MARIE-ANTOINETTE

If we have to talk about Marie-Antoinette, then we have to talk about Stefan Zweig. Sofia Coppola’s movie “Marie-Antoinette”, so sensitive, so human, may be based on the biography written by Antonia Fraser, but I can never help but see the connection between the work of Antonia Fraser and that of Stefan Zweig.

And if you have to read one and only one biography of Marie-Antoinette, then it shall be Stefan Zweig’s work, published in 1932.

Exceptional biographer, Stefan Zweig is not a historian. Above all, he is this “flying Salburg citizen” celebrated by his friend Romain Rolland, this Jewish bourgeois from a cosmopolitan Vienna who travels a lot, who writes even more and who becomes – once his PhD in philosophy in hand – poet, correspondent, essay writer, novelist. And author of biographies.

Are we talking about biographies, by the way, I’m not even sure – I’d rather talk about portraits. Humanist and psychological portraits (the debt to Freud is immense and fully recognized) which one might wonder if they are totally neutral because of a very lively sensitivity.

Yet it is well known that Stefan Zweig extensively documented his work and never allowed himself to introduce unsupported facts. His biography of Marie-Antoinette is based on first-hand sources: the archives of Axel von Fersen, the Viennese State archives, the private correspondence between Marie-Antoinette and her mother or even official correspondence.

In his portrait of Marie-Antoinette, Stefan Zweig deploys his favorite theme: the human being, analyzed by mixing psychology, empathy, history and culture, without any judgment but with a sharp lucidity.

Why Marie-Antoinette, you may wonder?

Because Stefan Zweig is terribly attracted to the vanquished ones, to the misunderstood ones – as he feels himself defeated and misunderstood: as a fine analyst, he can only sense the disasters which will soon tear his dear Europe apart and the futility of his tolerant voice facing the Nazi fanaticism.

Marie-Antoinette was in her time a vanquished and misunderstood woman, personifying a bloody Revolution tearing France and Europe apart. How not to see a striking parallel with this Nazi hurricane which will tear Europe apart in the years following the publication in 1932 of the biography of Marie-Antoinette?

Let’s talk about this French queen.

To be honest, she is an absolutely average woman in terms of culture, intellectual curiosity, intelligence in happy times, but she proves to be of rare greatness during the Revolution and became an absolute martyr.

Marie-Antoinette arrives in France at the age of 14. Far from the simplicity of the Viennese court, she suffers from the rigidity of Versailles’ etiquette and experiences a marital tragedy. Her marriage to a husband as quaint as she is bubbly will never be consummated for seven long years. This marital disaster engenders a frenzy, a frivolity and a desire for freedom which will be heavily criticized later.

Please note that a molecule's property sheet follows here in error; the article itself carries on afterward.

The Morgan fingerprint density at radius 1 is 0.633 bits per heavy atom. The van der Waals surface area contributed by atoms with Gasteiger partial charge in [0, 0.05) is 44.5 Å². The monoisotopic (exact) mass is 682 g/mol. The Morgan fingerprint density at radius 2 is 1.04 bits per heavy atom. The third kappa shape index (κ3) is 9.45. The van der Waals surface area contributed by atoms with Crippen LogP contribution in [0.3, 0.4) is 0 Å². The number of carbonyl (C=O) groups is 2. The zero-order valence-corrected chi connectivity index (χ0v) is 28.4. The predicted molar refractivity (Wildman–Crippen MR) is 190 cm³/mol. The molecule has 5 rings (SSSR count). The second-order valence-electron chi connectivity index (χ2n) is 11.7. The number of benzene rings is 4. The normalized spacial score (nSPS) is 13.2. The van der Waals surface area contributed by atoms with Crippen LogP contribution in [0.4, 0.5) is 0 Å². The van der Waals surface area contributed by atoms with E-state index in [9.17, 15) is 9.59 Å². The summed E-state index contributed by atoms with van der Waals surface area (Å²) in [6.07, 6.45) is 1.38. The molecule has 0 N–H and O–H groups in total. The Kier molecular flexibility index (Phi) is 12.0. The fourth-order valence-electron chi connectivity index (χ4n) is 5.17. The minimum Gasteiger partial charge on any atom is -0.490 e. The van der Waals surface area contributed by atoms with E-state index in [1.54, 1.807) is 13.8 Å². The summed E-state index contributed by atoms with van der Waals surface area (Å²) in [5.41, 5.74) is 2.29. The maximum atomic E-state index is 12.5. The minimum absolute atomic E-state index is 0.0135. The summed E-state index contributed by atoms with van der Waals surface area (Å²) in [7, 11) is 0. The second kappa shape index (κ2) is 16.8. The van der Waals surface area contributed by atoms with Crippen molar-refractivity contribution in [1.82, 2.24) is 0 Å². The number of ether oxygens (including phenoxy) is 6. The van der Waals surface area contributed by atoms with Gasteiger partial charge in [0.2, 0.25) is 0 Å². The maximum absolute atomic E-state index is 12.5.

Never has a queen so casually freed herself from her royal duties. She does not know her host country – France is reduced to Paris and its parties – she does not even live in the official castle – preferring Trianon where only a few elected ones are welcomed – she takes a lover under the gloomy eye of her husband and she revolutionizes the dress style of the time by throwing to the wind French dresses and corsets to breathe better in white “creole” dresses. The image of a debauched, featherbrained, prodigal queen quickly takes root in the French psyche, starting with the abandoned nobility then the bourgeoisie and eventually the people.

Yet she senses the wind of history better than her royal husband and becomes a tragic heroine when her confinement begins. She faces the Revolution with lucidity, dignity, grandeur, and everything that is supposed to debase her, actually elevates her.

Without the French Revolution, Marie-Antoinette would have been a queen like any other, perhaps celebrated for her beauty or her fake naturalism, but ultimately forgotten.

This is probably the reason why the years 1789-1793 take an appreciably important place in the portrait of Marie-Antoinette drawn up by Stefan Zweig.  The vertiginous and cruel fall comes after the past glory and without this tragic fate, a mediocre Marie-Antoinette wouldn’t have known elevation.

French Revolution made her a queen. Stefan Zweig turns Marie-Antoinette into a Christlike figure who finds her truth in the redemption of the last years, and such path necessarily resonates with Jesus but also necessarily resonates with the author himself.

Because Stefan Zweig committed suicide at the age of 60, in exile in Brazil since he had fled his dear Europe now on fire.

Stefan Zweig is Marie-Antoinette, it’s that simple.

Caroll dress – Vintage hat from Marcel et Jeannette – Repetto flat shoes – Bvlgari handbag – Essedue sunglasses